Reviving the B&B bill


POSTED: Wednesday, July 15, 2009

With images of palm trees swaying on a manicured lawn overlooking the ocean, the Web site fangerestates.com invites visitors to rent two luxury beachfront homes in Hauula to experience “;paradise in Hawaii.”;

Neighbors say the online ad is one of the most recent examples of marketing illegal commercial activities in residential areas on Oahu and reflects the lax enforcement of city zoning codes.

Critics say a proposed ordinance, Bill 8, introduced in 2008, would curb advertising of illegal vacation rentals, but the City Council has allowed the bill to languish in its zoning committee for more than a year.

“;They keep studying it. They're in analysis paralysis,”; said Kailua resident Stann Reiziss, who has testified before the Council. “;In the meantime, people are still operating illegally. They're turning our residential areas into commercial areas.”;

Bill 8 is scheduled for Council consideration today to determine whether it should be extended for 90 days while lawmakers decide its merits.

The bill was introduced by the late Councilwoman Barbara Marshall.

Zoning Chairman Rod Tam said he had no opinion about the proposed ordinance but plans to hold a public hearing on the bill.

The measure would require vacation rentals to post the numbers of the permits that allow them to operate outside resort or medium-density apartment districts.

Noncompliance fines would range from $1,000 to $5,000 a day.

The rule is similar to one requiring building contractors to list their state license numbers on advertisements.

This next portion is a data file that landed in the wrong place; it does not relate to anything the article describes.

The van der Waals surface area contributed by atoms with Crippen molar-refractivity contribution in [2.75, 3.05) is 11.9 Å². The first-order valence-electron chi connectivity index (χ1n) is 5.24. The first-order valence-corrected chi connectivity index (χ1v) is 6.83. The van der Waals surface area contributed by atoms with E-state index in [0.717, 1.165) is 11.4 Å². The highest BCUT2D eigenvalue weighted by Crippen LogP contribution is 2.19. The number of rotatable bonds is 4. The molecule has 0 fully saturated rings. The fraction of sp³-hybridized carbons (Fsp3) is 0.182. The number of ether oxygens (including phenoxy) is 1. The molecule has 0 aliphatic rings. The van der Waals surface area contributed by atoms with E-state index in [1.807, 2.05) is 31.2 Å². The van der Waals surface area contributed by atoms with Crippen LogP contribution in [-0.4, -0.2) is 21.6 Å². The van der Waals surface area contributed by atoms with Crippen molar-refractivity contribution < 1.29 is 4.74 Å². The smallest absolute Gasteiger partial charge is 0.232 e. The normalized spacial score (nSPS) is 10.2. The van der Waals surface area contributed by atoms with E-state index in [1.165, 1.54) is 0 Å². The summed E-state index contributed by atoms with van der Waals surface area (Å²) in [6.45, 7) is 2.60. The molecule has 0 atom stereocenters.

Reiziss said the community is becoming overrun with illegal vacation rentals, with visitors arriving and partying at all hours of the night.

“;It's neighborhood disrupting,”; he said.

Reiziss and Kailua resident Linda Ure said city inspectors need to make adjustments in their enforcement methods as well, adjusting hours so they can conduct inspections at night and on weekends when illegal activities occur.

“;I want to see something happen here. ... This is a residential neighborhood. This is where we sleep. We have to go to work tomorrow,”; said Ure.

Reiziss said the Council has already “;grandfathered”; bed-and-breakfasts in operation before 1989 and should be focusing on enforcing the ordinance rather than considering expanding vacation rentals elsewhere on Oahu, especially since hotel occupancy has been down.

Reiziss said the lack of enforcement is unfair to legal bed-and-breakfasts, which pay for their permits. Illegal operations also place a strain on the city's infrastructure.

The 4.2-acre Fanger Estates features a 6,200-square-foot house with six bedrooms and a second, 3,200-square-foot house with four bedrooms, comfortably sleeping a total of 30 people, the Web site advertises.

“;Whether you have come for a vacation, retreat, reunion or to celebrate this most important day of your life, your wedding, Fanger Estates is your destination,”; according to the site. “;It is truly paradise on earth and we guarantee it will be a memory of a lifetime.”;

According to the Hawaiioutcomes.org Web site, Fanger has the 6,200-square-foot beachfront house, described as “;perfect for weddings, vacations, retreats, reunion, company meetings,”; listed at $1,000 to $3,500 a day or $7,500 to $10,000 a week.

City officials said a code enforcement officer who has been at the estate twice during the day found no activity and that the two buildings were still under construction.

As of last week, officials said, Fanger Estates still has to undergo final electrical and plumbing inspections and has no certificate of occupancy allowing people to use the structures.